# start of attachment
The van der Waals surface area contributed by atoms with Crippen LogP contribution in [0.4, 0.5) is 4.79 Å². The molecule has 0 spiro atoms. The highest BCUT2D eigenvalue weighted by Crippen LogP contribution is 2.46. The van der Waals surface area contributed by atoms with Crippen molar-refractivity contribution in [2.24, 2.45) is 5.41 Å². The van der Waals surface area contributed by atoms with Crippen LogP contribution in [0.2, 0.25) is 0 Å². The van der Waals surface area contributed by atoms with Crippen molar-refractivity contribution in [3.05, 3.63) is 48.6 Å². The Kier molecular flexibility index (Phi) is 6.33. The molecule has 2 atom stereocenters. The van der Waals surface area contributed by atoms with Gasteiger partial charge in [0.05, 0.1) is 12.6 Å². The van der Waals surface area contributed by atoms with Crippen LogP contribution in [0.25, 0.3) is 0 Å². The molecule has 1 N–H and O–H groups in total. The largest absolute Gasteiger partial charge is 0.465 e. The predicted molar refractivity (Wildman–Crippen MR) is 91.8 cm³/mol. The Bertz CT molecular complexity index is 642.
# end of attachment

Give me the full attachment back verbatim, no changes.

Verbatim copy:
The van der Waals surface area contributed by atoms with Crippen LogP contribution in [0.4, 0.5) is 4.79 Å². The molecule has 0 spiro atoms. The highest BCUT2D eigenvalue weighted by Crippen LogP contribution is 2.46. The van der Waals surface area contributed by atoms with Crippen molar-refractivity contribution in [2.24, 2.45) is 5.41 Å². The van der Waals surface area contributed by atoms with Crippen LogP contribution in [0.2, 0.25) is 0 Å². The van der Waals surface area contributed by atoms with Crippen molar-refractivity contribution in [3.05, 3.63) is 48.6 Å². The Kier molecular flexibility index (Phi) is 6.33. The molecule has 2 atom stereocenters. The van der Waals surface area contributed by atoms with Gasteiger partial charge in [0.05, 0.1) is 12.6 Å². The van der Waals surface area contributed by atoms with Crippen LogP contribution in [0.25, 0.3) is 0 Å². The molecule has 1 N–H and O–H groups in total. The largest absolute Gasteiger partial charge is 0.465 e. The predicted molar refractivity (Wildman–Crippen MR) is 91.8 cm³/mol. The Bertz CT molecular complexity index is 642.